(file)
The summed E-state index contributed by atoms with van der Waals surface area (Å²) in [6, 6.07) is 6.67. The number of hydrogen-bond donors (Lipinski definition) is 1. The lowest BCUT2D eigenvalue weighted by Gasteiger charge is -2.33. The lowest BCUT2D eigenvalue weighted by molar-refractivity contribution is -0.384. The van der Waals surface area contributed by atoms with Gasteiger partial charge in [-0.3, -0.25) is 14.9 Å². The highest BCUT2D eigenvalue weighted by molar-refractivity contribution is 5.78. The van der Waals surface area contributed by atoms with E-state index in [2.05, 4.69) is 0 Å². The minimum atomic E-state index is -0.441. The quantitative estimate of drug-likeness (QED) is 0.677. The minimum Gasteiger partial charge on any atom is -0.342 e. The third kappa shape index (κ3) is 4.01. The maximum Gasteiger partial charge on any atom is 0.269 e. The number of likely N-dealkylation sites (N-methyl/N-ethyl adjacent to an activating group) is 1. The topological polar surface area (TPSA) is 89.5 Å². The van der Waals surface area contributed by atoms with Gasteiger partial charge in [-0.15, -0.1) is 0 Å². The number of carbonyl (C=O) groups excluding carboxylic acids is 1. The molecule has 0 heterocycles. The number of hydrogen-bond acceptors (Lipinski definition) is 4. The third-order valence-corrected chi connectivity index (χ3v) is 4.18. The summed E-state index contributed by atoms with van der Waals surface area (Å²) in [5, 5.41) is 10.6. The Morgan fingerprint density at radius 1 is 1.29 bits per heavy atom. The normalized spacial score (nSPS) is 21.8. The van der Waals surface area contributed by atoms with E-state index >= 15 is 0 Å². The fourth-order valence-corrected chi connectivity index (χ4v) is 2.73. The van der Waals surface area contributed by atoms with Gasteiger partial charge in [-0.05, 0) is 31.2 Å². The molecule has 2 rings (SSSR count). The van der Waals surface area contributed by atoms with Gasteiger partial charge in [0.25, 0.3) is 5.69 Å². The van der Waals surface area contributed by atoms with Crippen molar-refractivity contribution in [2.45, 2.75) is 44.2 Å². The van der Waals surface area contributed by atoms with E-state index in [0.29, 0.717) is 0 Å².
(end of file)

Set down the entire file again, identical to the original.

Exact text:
The summed E-state index contributed by atoms with van der Waals surface area (Å²) in [6, 6.07) is 6.67. The number of hydrogen-bond donors (Lipinski definition) is 1. The lowest BCUT2D eigenvalue weighted by Gasteiger charge is -2.33. The lowest BCUT2D eigenvalue weighted by molar-refractivity contribution is -0.384. The van der Waals surface area contributed by atoms with Gasteiger partial charge in [-0.3, -0.25) is 14.9 Å². The highest BCUT2D eigenvalue weighted by molar-refractivity contribution is 5.78. The van der Waals surface area contributed by atoms with E-state index in [2.05, 4.69) is 0 Å². The minimum atomic E-state index is -0.441. The quantitative estimate of drug-likeness (QED) is 0.677. The minimum Gasteiger partial charge on any atom is -0.342 e. The third kappa shape index (κ3) is 4.01. The maximum Gasteiger partial charge on any atom is 0.269 e. The number of likely N-dealkylation sites (N-methyl/N-ethyl adjacent to an activating group) is 1. The topological polar surface area (TPSA) is 89.5 Å². The van der Waals surface area contributed by atoms with Gasteiger partial charge in [-0.15, -0.1) is 0 Å². The number of carbonyl (C=O) groups excluding carboxylic acids is 1. The molecule has 0 heterocycles. The number of hydrogen-bond acceptors (Lipinski definition) is 4. The third-order valence-corrected chi connectivity index (χ3v) is 4.18. The summed E-state index contributed by atoms with van der Waals surface area (Å²) in [5, 5.41) is 10.6. The Morgan fingerprint density at radius 1 is 1.29 bits per heavy atom. The normalized spacial score (nSPS) is 21.8. The van der Waals surface area contributed by atoms with E-state index >= 15 is 0 Å². The fourth-order valence-corrected chi connectivity index (χ4v) is 2.73. The van der Waals surface area contributed by atoms with Gasteiger partial charge in [-0.05, 0) is 31.2 Å². The molecule has 2 rings (SSSR count). The van der Waals surface area contributed by atoms with Gasteiger partial charge in [0.25, 0.3) is 5.69 Å². The van der Waals surface area contributed by atoms with Crippen molar-refractivity contribution in [2.45, 2.75) is 44.2 Å². The van der Waals surface area contributed by atoms with E-state index in [0.29, 0.717) is 0 Å².